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Asmodee Group Acquires Board Game Arena: An Analysis

W. Eric Martin
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Well, here we are again, reading about another acquisition by the Asmodee Group, specifically the acquisition of the digital multiplayer board game platform Board Game Arena (BGA).

BGA was founded in 2010 by Grégory Isabelli and Emmanuel Colin, and it currently hosts online versions of more than 250 games, both public domain titles and licensed games. BGA has more than five million members, with an unknown percentage of them being Premium members; Premium membership allows you to avoid ads before games and to start certain "high profile" games, such as Race for the Galaxy, Carcassonne, 7 Wonders Duel, and Res Arcana — the latter three of which happen to be distributed by Asmodee in most parts of the world. (Disclosure: I'm a Premium member on BGA.)

Here's most of a press release announcing the deal:
Quote:
Since its creation, BGA has seen continuous growth, thanks to the commitment of gaming communities and has registered a 600% growth in 2020, a sign of the craze for board games, whether with family or remotely. To support its growth and pursue its development, BGA's management team has chosen to join Asmodee. Indeed, the two companies have known each other for a long time, and this natural move will allow Asmodee to speed up the availability of its key titles on the platform.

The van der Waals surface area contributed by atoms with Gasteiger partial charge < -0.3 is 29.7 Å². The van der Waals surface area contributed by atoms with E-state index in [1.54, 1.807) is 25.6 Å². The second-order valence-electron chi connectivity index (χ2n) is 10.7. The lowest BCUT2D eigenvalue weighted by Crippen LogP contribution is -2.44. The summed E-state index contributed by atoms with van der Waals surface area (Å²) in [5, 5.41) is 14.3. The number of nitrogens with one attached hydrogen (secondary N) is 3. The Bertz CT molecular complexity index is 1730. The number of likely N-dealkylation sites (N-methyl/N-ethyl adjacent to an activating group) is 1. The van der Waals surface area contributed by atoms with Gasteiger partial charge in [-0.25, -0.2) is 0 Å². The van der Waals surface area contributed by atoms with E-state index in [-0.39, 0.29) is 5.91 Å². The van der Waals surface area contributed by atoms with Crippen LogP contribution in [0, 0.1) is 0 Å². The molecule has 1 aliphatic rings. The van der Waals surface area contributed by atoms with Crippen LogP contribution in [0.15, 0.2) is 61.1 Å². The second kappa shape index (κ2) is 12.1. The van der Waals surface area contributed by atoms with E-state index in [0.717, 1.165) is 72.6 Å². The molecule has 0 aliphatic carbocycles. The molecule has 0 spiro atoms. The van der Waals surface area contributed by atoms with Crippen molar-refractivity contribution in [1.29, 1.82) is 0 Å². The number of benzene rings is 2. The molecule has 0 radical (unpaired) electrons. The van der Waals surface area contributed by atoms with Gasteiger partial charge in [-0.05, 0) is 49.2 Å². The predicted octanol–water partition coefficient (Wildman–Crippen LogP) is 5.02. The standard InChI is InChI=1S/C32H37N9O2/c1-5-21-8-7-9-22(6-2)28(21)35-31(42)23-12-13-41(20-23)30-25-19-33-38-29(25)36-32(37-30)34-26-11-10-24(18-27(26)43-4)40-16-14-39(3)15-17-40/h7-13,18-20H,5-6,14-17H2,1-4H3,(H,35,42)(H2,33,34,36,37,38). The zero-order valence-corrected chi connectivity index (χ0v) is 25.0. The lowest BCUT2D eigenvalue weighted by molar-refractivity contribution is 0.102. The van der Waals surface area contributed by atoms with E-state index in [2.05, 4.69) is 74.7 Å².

Grégory Isabelli and Emmanuel Colin, BGA cofounders, comment: "Working with Asmodee allows us to continue our massive growth, with a partner that shares our love and passion for board gaming. Asmodee fulfills a sine qua non criteria for us: that BGA is always run by absolute board game fans whose core business is board game."

"Our growth is based on one crucial commitment: offer the best gaming experience to consumers and bring our brands to the widest audience", said Thomas Koegler, Head of Strategy at Asmodee. "Having a platform that allows players from all over the world to meet, play their favorite games together or discover new games is a natural fit alongside our amazing catalogue of board games. Skull and Splendor will be in the coming weeks the first of a long list of Asmodee releases on the platform: we hope that players will enjoy them!"

As with other Asmodee entities, BGA will remain completely independent, and current management will remain at its helm. Pricing policies and editorial line remain unchanged, with BGA continuing, as always, to rely solely on the quality and popularity of games, offering its services to all publishers and market players.
Despite Asmodee's promise of BGA remaining "completely independent", many people have wondered what might change regarding the availability of existing games on the site. Will Asmodee push out the competition? What contracts does BGA hold with publishers regarding the licensing and availability of their games?